CHAPTER 19. MORE ABOUT QUANTITY.
In this chapter, we will look into various topics which involve quantitative considerations.
Substitution is a widely used, yet little noticed logical process, which is open to formal treatment of sorts. It consists in replacing a term with another which has the same units, but views them in a somewhat different perspective. The entity referred to remains the same, only its label changes (qua what it is referred to); the substitution is thus justifiable.
We may substitute a generic term for a species, if we keep the same quantity, or a species for an individual. For instance: ‘X has (some number of) Y, All Y are Z, so X has (that many) Z’, or ‘X has this Y, this Y is Z, so X has a Z’. Example: ‘Man has a mind, a mind is an organ, so man has an organ (at least one)’.
Note that this is not a normal, first-figure, classificatory syllogism. Here, the major premise must be or be made affirmative and classificatory; but the minor premise and conclusion are possessive (in this case). Needless to say, verbs other than ‘to have’ are open to substitution, too. Example: ‘Bill hit Joan: Bill hit a woman’.
If the major premise is negative, it should be obverted before the substitution. Thus, ‘X has Y, No Y is Z’ conclude ‘X has nonZ’, rather than ‘X doesn’t have Z’. For example, ‘Tom has a dog, a dog is not a cat’. Likewise, if the major premise is not classificatory, it should first be permuted. Thus, in ‘X has Y, all Y have Z’, the term to substitute would be ‘something which has Z’, rather than just ‘Z’. Example: ‘Tom has a dog, dogs have fleas’. We are said to commit the ‘fallacy of accident’ when we make errors of this kind.
If the minor premise is negative, the conclusion must be formulated very carefully, if at all. One is forced to keep the middle term in the conclusion, only qualifying it with the major term, to ensure we do not change the implicit quantity of units referred to. Examples: ‘Tom doesn’t have a dog: Tom doesn’t have an animal of the dog kind (though he may have some other animal)’, ‘Bill did not hit Joan: Bill did not hit this woman (though perhaps another)’.
We often profit by substituting a subject. This process takes the third figure form: ‘Y is X, Y has Z, so an X has Z’. Here, the major premise may have any copula or polarity (in this case we used ‘has’), while the minor should be affirmative and classificatory. Example: ‘Joe is a man, Joe runs 40 miles a day, so (there’s) one man (which) runs 40 miles a day’. Substitution of a pronoun would take this form.
Even the verb may be substituted, using an exact description of some necessary aspect of it. Examples: ‘the magnet was repelled 3 feet: the magnet was caused to move 3 feet’ or ‘he sprinted to the finish line: he ran to the finish line’.
What logicians call immediate inference by added determinants (e.g. ‘horses are animals: therefore, the heads of horses are heads of animals’) or complex conception (e.g. ‘Physics is a science: therefore, physical treatises are scientific treatises’), involve substitutive syllogism, with a tacit minor premise (e.g. ‘horses have heads’ or ‘some treatises are about physics’), which enables the conclusion to be drawn. These processes are illicit when the rules of substitution are not properly obeyed (e.g. ‘horses are animals: the majority of horses are the majority of animals’ or ‘physics is fun, physical treatises are funny’).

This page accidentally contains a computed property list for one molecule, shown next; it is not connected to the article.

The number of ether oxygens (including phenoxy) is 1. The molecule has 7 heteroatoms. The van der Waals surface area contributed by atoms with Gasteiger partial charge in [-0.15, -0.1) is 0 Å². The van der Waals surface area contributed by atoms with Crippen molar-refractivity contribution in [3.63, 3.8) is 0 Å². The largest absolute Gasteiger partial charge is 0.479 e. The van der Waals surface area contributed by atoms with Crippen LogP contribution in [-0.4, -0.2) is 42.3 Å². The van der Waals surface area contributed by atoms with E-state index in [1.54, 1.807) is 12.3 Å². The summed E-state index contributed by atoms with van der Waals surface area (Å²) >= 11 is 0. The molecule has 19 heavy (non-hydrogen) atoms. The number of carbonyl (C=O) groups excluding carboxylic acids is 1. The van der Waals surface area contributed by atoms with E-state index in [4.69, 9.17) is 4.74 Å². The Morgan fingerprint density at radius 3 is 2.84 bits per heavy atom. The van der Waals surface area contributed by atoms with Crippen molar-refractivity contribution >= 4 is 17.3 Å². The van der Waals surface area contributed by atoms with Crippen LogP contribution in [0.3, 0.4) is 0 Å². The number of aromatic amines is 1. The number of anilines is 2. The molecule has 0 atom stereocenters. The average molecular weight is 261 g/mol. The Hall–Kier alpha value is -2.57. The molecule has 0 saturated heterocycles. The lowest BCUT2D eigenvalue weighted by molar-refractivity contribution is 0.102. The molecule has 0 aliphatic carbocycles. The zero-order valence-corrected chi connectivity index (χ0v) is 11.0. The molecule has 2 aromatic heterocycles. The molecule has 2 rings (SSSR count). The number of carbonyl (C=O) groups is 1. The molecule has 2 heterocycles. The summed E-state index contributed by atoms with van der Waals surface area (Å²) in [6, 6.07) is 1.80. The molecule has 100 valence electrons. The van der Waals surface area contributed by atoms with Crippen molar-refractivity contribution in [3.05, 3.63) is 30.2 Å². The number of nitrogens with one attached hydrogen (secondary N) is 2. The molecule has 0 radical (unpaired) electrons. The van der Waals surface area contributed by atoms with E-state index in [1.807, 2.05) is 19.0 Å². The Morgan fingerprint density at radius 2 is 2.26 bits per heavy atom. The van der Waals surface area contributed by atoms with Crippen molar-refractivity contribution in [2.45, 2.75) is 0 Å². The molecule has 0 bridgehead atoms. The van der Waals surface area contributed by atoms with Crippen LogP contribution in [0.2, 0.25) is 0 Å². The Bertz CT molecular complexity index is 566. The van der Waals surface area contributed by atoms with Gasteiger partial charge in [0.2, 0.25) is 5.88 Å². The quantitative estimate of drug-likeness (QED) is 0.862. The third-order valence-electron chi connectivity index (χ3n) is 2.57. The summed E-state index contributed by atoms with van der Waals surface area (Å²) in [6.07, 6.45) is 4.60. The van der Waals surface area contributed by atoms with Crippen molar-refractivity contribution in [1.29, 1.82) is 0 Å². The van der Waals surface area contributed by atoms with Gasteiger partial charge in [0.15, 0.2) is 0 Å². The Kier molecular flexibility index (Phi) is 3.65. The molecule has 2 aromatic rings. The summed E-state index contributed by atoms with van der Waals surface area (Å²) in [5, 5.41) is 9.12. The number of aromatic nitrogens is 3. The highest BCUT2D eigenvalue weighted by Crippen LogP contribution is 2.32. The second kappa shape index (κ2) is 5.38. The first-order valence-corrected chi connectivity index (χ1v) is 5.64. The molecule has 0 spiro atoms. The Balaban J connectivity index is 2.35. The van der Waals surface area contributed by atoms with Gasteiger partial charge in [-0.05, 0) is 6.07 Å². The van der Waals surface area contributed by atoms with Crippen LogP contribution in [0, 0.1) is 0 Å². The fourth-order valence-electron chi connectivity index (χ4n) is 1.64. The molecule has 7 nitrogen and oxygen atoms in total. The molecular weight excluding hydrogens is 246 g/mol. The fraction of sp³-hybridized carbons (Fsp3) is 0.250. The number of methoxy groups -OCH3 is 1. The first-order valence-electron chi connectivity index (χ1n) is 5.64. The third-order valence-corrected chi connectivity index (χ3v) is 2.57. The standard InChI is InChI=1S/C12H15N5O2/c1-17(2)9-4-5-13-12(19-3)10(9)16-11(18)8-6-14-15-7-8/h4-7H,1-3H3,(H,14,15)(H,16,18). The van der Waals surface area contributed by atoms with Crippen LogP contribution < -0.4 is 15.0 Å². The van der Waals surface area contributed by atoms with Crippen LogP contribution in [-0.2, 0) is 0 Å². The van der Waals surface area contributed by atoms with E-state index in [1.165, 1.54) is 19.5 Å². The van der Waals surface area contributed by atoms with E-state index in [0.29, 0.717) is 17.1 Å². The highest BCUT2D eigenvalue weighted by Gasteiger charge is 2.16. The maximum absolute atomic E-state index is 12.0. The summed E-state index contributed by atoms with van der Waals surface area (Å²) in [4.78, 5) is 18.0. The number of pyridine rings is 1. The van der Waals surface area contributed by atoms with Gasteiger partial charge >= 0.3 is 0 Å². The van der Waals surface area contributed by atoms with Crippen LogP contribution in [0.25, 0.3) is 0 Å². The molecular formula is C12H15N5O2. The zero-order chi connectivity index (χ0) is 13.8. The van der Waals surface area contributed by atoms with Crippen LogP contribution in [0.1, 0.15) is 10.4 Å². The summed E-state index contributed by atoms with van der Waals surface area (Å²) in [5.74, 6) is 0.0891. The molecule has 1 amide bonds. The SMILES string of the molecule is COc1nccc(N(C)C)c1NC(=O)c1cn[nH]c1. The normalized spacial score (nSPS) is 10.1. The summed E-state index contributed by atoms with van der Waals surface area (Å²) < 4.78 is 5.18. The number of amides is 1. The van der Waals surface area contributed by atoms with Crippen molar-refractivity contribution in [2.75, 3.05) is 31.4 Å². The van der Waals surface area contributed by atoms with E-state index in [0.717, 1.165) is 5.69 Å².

Logic interfaces with mathematics, whenever we compare the number, position, magnitude or degree of something, relative to something similar; or of two things measured by reference to a third. We may call such propositions ‘comparative’.
This concerns forms like ‘X is more Y than Z’, ‘X is less Y than Z’, ‘X is as Y as Z’. They affirm X to be greater, smaller or equal to Z, in some respect Y (e.g. this metal is as strong as steel). It is implied that X and Z are each Y, though to different extents.
Sub-categories of these measures may be defined by inserting more precise quantities, like ‘much more’ or ‘30% more’, say. Further complications are often introduced, through the concepts of ‘enough’ and ‘too much’, which evaluate the measurements in relationship to some goals.
Copulae other than ‘is’ may be involved, and the comparison may concern the verb or an appendage (e.g. ‘he ran faster than her’ or ‘they ordered more food’). Often the comparative aspect is verbally concealed (e.g. ‘she was happier today’ or ‘that ball is the closest’).
The corresponding negative forms are defined as follows. ‘X is not more Y than Z’ means ‘either X is not Y and/or Z is not Y or X is less or equally Y compared to Z’. Similarly for ‘not less’ (= not at all, or more or as much), and similarly for ‘not as much’.
Since only one of the three affirmative measures may be true, and, granting that Y is applicable to X and Z, one of them must be true, they are contrary to each other. It follows that the negatives which contradict them are subcontrary to each other.